Advances in Earth Science ›› 2015, Vol. 30 ›› Issue (2): 214-225. doi: 10.11867/j.issn.1001-8166.2015.02.0214

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Carbon Distribution and Exchange of Kuroshio and Adjacent China Sea Shelf: A Review

Lu Xi 1, 2, Song Jinming 1, Yuan Huamao 1, Li Ning 1   

  1. 1. Institute of Oceanology, Chinese Academy of Sciences, Qingdao 266071, China; 2. University of Chinese Academy of Sciences, Beijing 100049, China
  • Online:2015-02-20 Published:2015-02-20

Lu Xi, Song Jinming, Yuan Huamao, Li Ning. Carbon Distribution and Exchange of Kuroshio and Adjacent China Sea Shelf: A Review[J]. Advances in Earth Science, 2015, 30(2): 214-225.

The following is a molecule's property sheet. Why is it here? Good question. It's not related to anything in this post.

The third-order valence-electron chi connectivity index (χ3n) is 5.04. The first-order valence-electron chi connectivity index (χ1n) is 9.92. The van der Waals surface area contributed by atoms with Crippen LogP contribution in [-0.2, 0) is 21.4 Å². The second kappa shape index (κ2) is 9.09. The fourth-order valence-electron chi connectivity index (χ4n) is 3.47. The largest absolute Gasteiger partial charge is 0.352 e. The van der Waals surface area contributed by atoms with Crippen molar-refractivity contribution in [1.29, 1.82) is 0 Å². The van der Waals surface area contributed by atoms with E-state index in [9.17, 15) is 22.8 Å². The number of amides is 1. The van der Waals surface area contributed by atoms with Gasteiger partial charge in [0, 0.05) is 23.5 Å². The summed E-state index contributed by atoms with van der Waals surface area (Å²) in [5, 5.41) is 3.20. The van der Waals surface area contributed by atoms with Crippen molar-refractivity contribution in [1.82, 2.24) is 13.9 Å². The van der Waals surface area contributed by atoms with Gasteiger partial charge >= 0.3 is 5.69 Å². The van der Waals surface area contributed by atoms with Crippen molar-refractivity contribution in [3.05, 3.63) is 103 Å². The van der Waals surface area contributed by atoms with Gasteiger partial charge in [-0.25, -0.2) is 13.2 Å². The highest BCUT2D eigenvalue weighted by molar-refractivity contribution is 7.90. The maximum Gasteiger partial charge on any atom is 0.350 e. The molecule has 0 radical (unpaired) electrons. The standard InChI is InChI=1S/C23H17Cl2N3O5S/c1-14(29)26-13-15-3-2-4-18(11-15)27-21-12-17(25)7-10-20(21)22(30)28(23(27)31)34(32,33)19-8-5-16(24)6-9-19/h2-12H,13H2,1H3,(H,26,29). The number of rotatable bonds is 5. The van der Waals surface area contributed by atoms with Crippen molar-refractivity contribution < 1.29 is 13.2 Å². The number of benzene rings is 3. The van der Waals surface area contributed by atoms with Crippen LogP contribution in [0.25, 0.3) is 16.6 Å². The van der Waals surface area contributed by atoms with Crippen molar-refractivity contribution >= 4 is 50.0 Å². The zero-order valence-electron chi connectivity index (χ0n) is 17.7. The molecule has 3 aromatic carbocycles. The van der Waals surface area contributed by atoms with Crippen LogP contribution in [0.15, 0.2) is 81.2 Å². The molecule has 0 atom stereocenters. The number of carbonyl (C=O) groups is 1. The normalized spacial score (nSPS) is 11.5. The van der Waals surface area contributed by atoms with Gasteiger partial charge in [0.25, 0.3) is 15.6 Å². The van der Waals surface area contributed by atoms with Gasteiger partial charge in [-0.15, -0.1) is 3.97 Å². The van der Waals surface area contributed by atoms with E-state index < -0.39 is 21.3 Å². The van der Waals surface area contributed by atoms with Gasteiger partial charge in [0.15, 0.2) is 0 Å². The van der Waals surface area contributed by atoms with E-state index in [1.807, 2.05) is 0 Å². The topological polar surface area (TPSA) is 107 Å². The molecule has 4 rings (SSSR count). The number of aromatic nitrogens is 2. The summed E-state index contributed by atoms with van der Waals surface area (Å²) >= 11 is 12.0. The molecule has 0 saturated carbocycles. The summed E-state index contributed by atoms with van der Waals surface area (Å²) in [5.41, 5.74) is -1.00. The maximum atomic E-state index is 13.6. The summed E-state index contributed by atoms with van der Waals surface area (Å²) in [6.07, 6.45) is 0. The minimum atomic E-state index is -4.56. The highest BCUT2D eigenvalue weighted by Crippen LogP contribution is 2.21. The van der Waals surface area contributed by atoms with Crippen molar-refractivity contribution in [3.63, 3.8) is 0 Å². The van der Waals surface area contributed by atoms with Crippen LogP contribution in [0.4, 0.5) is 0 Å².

The Kuroshio, as the western boundary current of the North Pacific Ocean, communicates waters between China marginal seas and the open ocean, thus has vital impact on the carbon budgets in adjacent East China Sea Shelf area. The distributions and exchange processes of Dissolved Organic Carbon (DOC), Particulate Organic Carbon (POC), Dissolved Inorganic Carbon (DIC) and Particulate Inorganic Carbon (PIC) between Kuroshio current and adjacent China Sea Shelf were reviewed. The Kuroshio entered the East China Sea Shelf area via eddies, intrusion and upwelling. In the study area, the distributions of DOC and POC were affected by biological activity, mixing of water masses and interaction at the seasediment interface. Both DOC and POC were higher in the coastal area than in the Kuroshio area, and had maximum values on the surface layer. DIC, controlled by the balance of carbonate system in seawater, was higher in coastal area and upwelling area, and had minimum value in the surface water. The concentration of PIC was low. In the exchange area off northeastern Taiwan, DOC, POC and DIC were exported from shelf area to the Kuroshio current. The net export values were 2 431×109, 1 051×109 and 21 733×109 mol C/a, respectively. Offshore transportation of suspended particles from shelf area might export PIC to Kuroshio current (1 852×109 mol C/a). In Luzon Strait, DOC, POC and PIC were exported to the Kuroshio waters from South China Sea shelf area. The net export fluxes were 2 652×109, 1 009×109 and 230×109 mol C/a, respectively. DIC had a year-round net flux export from Kuroshio to South China Sea Shelf (13 005×109 mol C/a). Carbon cycling in Taiwan Strait was influenced by Kuroshio waters, but the way and extent of the influence was inconclusive. Several important questions remain to be answered before more accurate conclusions are made.

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